Stand in front of a mirror, and say cheese.
Are you smiling? No?
Now say cheeeeeeeze.
Are you smiling? Not yet?
Try again. Cheeeeeeeeeeeeeeeeeeze.
By now you're probably giggling.
For me, just the thought of cheese -- soft and gooey, spread on a slice of crusty bread or a crisp cracker -- brings a smile to my face.
Our refrigerator is never ever without several kinds of cheese that, together or individually, can turn any random set of pantry staples into a wonderful meal. Today I have organic Cow Girl Red Hawk; lovely white mozzarella; and Great Hill Blue, made close to home in Marion, Massachusetts.
Of course there's Parmigiano-Reggiano, which is a constant in my pantry, beloved for its nutty flavor, grainy texture, and the rinds that add character to vegetable soups. For old-fashioned grilled cheese sandwiches, I keep slices of emmental or muenster or cheddar or comte. For newfangled panini or tartines, there's goat cheese from Rawson Brook Farm in the Berkshires, or brie from the supermarket's ever-improving cheese department.
Ricotta or cottage cheese for lasagna, mascarpone for tiramisu. Gruyere for French onion soup. Boursin, for the garlic. If I stand in front of the refrigerator and say cheeeeeeeeeze, all sorts of things will come tumbling out.
What cheeses do you keep in your fridge?
Blue cheese souffle
Make this for lunch, with a nice green salad. Invite me, and I'll be your best friend. This recipe, from Barefoot in Paris by Ina Garten, serves 2-3.
3 Tbsp unsalted butter, plus extra for greasing the dish
1/4 cup finely grated parmesan (I use parmigiano-reggiano) cheese, plus extra for sprinkling
3 Tbsp all-purpose flour
1 cup scalded milk
Kosher salt and freshly ground black pepper
Pinch of cayenne pepper
Pinch of nutmeg
4 extra-large egg yolks, at room temperature
3 oz blue cheese, chopped (I use Great Hill Blue)
5 extra-large egg whites, at room temperature
1/8 tsp cream of tartar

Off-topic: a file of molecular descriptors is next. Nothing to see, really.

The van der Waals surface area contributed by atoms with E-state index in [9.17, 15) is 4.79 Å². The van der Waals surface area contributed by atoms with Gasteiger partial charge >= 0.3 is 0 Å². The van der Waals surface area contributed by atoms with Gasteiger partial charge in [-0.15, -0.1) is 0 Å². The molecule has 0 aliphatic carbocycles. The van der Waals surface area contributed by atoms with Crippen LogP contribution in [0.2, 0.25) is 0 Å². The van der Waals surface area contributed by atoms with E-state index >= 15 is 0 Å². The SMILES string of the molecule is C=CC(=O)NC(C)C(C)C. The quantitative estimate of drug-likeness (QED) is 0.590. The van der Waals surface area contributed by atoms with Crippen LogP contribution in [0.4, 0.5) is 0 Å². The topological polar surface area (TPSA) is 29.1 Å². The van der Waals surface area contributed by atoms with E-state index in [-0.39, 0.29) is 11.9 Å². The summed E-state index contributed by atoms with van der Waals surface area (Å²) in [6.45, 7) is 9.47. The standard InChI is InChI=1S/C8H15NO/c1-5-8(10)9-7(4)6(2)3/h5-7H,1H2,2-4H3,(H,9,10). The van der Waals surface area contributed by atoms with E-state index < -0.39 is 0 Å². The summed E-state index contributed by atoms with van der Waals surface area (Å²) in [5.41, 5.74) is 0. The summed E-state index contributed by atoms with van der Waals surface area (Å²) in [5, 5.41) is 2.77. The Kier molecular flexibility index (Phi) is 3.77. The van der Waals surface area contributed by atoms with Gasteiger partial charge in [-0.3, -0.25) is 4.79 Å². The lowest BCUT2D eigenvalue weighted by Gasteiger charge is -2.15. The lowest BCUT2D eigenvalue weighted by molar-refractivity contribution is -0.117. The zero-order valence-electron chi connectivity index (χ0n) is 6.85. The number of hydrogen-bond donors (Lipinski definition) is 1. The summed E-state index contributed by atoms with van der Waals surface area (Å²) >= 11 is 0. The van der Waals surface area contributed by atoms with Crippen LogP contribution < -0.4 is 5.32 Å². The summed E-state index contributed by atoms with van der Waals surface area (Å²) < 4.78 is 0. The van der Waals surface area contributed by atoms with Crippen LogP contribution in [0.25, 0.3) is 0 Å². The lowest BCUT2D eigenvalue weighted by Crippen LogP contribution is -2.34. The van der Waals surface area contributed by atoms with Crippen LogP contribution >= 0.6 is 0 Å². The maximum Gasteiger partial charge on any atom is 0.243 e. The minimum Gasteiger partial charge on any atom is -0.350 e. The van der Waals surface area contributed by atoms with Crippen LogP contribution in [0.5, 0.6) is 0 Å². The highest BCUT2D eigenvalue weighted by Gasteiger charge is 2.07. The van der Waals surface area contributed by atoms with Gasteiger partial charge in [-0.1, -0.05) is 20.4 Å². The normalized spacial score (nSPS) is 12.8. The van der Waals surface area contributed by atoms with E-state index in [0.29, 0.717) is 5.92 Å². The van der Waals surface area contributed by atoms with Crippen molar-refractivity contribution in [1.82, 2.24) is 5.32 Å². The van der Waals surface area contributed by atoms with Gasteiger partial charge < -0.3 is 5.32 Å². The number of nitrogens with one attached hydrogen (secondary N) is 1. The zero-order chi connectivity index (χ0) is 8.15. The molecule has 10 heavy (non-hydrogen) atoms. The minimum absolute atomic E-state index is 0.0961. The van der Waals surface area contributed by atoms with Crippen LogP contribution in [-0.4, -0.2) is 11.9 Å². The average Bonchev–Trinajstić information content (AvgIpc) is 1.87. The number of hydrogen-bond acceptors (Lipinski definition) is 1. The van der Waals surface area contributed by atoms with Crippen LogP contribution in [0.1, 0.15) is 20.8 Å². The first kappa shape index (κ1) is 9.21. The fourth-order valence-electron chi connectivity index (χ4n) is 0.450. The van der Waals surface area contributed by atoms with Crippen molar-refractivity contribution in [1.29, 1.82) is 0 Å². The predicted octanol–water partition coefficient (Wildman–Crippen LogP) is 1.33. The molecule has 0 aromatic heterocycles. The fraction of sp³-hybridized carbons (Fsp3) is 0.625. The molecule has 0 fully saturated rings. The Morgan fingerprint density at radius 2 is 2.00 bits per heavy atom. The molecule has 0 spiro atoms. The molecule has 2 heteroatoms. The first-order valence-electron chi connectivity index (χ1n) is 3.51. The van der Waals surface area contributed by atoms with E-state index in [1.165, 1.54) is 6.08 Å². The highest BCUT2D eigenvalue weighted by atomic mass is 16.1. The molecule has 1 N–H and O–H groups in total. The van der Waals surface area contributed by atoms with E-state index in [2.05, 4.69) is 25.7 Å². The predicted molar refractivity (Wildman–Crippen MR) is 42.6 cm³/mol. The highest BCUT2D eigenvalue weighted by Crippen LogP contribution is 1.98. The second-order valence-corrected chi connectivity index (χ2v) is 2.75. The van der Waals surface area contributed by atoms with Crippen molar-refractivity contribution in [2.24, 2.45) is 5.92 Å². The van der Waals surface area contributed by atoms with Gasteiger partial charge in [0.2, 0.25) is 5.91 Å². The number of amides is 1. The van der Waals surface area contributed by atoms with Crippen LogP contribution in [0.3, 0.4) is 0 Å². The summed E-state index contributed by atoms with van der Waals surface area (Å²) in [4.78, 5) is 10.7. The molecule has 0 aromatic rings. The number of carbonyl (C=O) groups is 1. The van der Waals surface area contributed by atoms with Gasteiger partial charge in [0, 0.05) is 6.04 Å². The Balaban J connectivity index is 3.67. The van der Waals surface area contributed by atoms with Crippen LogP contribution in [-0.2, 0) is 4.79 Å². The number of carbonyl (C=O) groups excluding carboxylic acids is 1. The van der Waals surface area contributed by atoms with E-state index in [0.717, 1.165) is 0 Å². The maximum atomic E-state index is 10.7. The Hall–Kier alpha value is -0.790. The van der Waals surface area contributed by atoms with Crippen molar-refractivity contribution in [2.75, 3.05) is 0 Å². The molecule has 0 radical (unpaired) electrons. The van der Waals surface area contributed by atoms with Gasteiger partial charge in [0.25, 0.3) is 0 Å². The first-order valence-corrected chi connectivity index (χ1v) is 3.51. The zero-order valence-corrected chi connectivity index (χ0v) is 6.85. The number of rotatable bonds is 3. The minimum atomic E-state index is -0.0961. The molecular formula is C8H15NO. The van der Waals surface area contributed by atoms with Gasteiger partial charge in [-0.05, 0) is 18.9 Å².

Preheat the oven to 400°F. Butter the inside of an 8-cup souffle dish (7-1/2 inches x 3-1/4 inches deep) and sprinkle evenly with parnesab. Melt the butter in a small saucepan over low heat. With a wooden spoon, stir in the flour and cook, stirring constantly, for 2 minutes. Off the heat, whisk in the hot milk, 1/2 tsp salt, 1/4 tsp black pepper, the cayenne and nutmeg. Cook over low heat, whisking constantly, for 1 minute, until smooth and thick.
Off the heat, while still hot, whisk in the egg yolks, one at a time. Stir in the blue cheese and 1/4 cup of parmesan, and transfer to a large mixing bowl.
Put the egg whites, cream of tartar, and a pinch of salt in the bowl of a Kitchenaid-type stand mixer fitted with the whisk attachment. Beat on low speed for 1 minute, onmedium speed for 1 minute, then finally on high speed until they form firm, glossy peaks.
Whisk one quarter of the egg whites into the cheese sauce to lighten, and then fold in the rest. Pour into the souffle dish, then smooth the top. Draw a large circle on top with the spatula to help the souffle rise evenly, and place in the middle of the oven. Turn the temperature down to 375°F. Bake for 30-35 minutes (don't peek!) until puffed and brown. Serve immediately.
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